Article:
The objective of the multidisciplinary special issue "Environmental changes and hazards in the Dead Sea region" is to compile research and recent advances on the atmospheric, hydrological, and geophysical processes and dynamics of the Dead Sea and its surroundings, which are also of prototype relevance for other (semi)arid terminal basins of the world. Papers included in this special issue could address the processes of sinkhole genesis, groundwater recharge and movement, flash flooding, as well as seismic or severe meteorological events and could include topics such as the quantification of the water budget components. Moreover, contributions are invited that demonstrate how this knowledge contributes to aspects of risk assessment (or its main components like hazard, exposure, and vulnerability) and could assist in efficient risk mitigation and remediation strategies as well as to appropriate implementation of early warning systems in the region. Both measurement and modelling studies are welcome.

The planned special issue aims to address the unique conditions of the Dead Sea region from different disciplinary views. Given the fast environmental changes in the different spheres, the special issue will be of wide interest to readers from seismologists, geophysicists, engineers, and hydrologists to meteorologists. Interest will not be limited to researchers working in the region as similar changes are occurring in other parts of the world too, many on a much longer timescale.

The special issue is initiated by the Helmholtz Virtual Institute’s DEad SEa Research VEnue (DESERVE). The project brings together researchers working on diverse research fields related to the Dead Sea environment. The special issue will be open for all submissions within its scope.

Assessing impacts and adaptation to global change in water resource systems depending on natural storage from groundwater and/or snowpacks
15 Apr 2017–15 Oct 2017 | Guest editors: D. Pulido-Velazquez, J. I. López-Moreno, M. Pulido-Velazquez, K. Hinsby, H. J. Henriksen, J. Carrera, and M. Bernhardt | Information

Nowadays, there is a certain consensus that the planet is undergoing a cycle of climate change in which human activities are the main driving force. The assessment of the recent and future impacts of this climate change and its uncertainties is a necessary step for the design and selection of future efficient and sustainable mitigation and adaptation measures. The adaptation of water resource systems to potential impacts of climate and demand changes (global change) is one of the main challenges of our society. In order to analyze adaptation strategies (including nature-based solutions, combined with non-natural ones) we need to develop methods and tools able to assess the different hydrological, technical, economic, environmental and institutional aspects. The objective of this special issue is to compile research works about recent and future impacts of global change on water source systems depending on natural storage, including aquifers, subsurface retention and stream–aquifer interaction, as well as storages in snowpacks. We also include works about the design of adaptation strategies in these systems. We intend to create a sample of studies to show singularities related to the spatial scale (river basins and aquifers), specific environment of the location (e.g., Alpine basins, coastal areas), hydrological processes (e.g., snow processes, groundwater recharge, flow and discharge and seawater intrusion) and management particularities.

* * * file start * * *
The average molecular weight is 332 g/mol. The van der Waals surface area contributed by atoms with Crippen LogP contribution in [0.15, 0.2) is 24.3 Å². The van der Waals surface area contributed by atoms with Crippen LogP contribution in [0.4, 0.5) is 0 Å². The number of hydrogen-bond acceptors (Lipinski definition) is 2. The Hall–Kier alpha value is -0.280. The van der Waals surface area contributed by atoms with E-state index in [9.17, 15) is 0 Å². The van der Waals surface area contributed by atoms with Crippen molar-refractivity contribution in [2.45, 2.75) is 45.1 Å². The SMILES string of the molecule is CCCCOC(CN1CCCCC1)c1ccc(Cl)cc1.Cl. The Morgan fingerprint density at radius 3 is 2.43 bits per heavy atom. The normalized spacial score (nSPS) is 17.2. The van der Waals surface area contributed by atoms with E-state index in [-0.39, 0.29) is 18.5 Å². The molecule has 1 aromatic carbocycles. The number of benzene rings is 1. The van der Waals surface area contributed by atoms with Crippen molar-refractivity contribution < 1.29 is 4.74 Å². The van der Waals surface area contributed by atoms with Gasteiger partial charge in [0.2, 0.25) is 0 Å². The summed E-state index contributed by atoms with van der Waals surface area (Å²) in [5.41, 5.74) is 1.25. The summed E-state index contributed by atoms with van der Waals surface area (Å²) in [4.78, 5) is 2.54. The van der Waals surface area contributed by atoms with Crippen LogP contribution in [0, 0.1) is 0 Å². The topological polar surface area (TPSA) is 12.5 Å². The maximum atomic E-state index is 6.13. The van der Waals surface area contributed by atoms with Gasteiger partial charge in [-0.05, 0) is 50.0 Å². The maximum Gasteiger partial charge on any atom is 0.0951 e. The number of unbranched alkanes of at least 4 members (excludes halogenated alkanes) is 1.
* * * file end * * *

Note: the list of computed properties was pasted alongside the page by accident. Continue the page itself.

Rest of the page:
Coupled terrestrial-aquatic approaches to watershed-scale water resource sustainability
01 Feb 2017–01 Aug 2017 | Guest editors: X. Zhang, R. Srinivasan, Z. Shen, A. van Griensven, T. Zhu, F. Hao, and S. Uhlenbrook | Information

Freshwater is a rare resource that is vital for both environmental integrity and socio-economic viability; the intensification of agriculture, increasing energy needs, and rapid global urbanization, accompanying swift population growth, are also dramatically transforming the cycle of water. Practices associated with water management vary widely across the globe, but most fulfill human needs such as food and energy production, while having an often negative impact on the natural ecosystems, such as groundwater depletion, soil salinization, desertification, water quality degradation (e.g. algal bloom), and loss of recreational value and biodiversity. Accelerating anthropogenic climate change adds additional uncertainty to changes in the spatial and temporal distributions and the quantity and quality of water resources. To ensure that the water we enjoy today will still be clean and usable for the next generations, innovations and community-scale coordination in water use, assessment, and management are urgently needed.